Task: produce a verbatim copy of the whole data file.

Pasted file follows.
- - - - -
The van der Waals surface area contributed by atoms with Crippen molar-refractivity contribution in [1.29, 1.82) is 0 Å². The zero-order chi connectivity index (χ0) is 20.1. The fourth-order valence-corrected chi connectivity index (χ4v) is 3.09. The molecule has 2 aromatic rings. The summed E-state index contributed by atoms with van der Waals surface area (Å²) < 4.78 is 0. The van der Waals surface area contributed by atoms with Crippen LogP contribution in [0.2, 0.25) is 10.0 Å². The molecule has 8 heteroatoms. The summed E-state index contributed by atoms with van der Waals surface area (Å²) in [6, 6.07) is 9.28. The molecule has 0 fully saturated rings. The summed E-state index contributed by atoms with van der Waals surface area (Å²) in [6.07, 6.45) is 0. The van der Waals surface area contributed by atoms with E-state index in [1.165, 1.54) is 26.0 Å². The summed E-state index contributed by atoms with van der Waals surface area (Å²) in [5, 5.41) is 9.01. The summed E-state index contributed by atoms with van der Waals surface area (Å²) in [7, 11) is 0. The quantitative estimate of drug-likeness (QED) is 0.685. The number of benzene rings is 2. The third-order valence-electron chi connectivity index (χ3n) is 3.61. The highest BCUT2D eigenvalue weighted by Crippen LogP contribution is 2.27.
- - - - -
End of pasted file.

The van der Waals surface area contributed by atoms with Crippen molar-refractivity contribution in [1.29, 1.82) is 0 Å². The zero-order chi connectivity index (χ0) is 20.1. The fourth-order valence-corrected chi connectivity index (χ4v) is 3.09. The molecule has 2 aromatic rings. The summed E-state index contributed by atoms with van der Waals surface area (Å²) < 4.78 is 0. The van der Waals surface area contributed by atoms with Crippen LogP contribution in [0.2, 0.25) is 10.0 Å². The molecule has 8 heteroatoms. The summed E-state index contributed by atoms with van der Waals surface area (Å²) in [6, 6.07) is 9.28. The molecule has 0 fully saturated rings. The summed E-state index contributed by atoms with van der Waals surface area (Å²) in [6.07, 6.45) is 0. The van der Waals surface area contributed by atoms with E-state index in [1.165, 1.54) is 26.0 Å². The summed E-state index contributed by atoms with van der Waals surface area (Å²) in [5, 5.41) is 9.01. The summed E-state index contributed by atoms with van der Waals surface area (Å²) in [7, 11) is 0. The quantitative estimate of drug-likeness (QED) is 0.685. The number of benzene rings is 2. The third-order valence-electron chi connectivity index (χ3n) is 3.61. The highest BCUT2D eigenvalue weighted by Crippen LogP contribution is 2.27.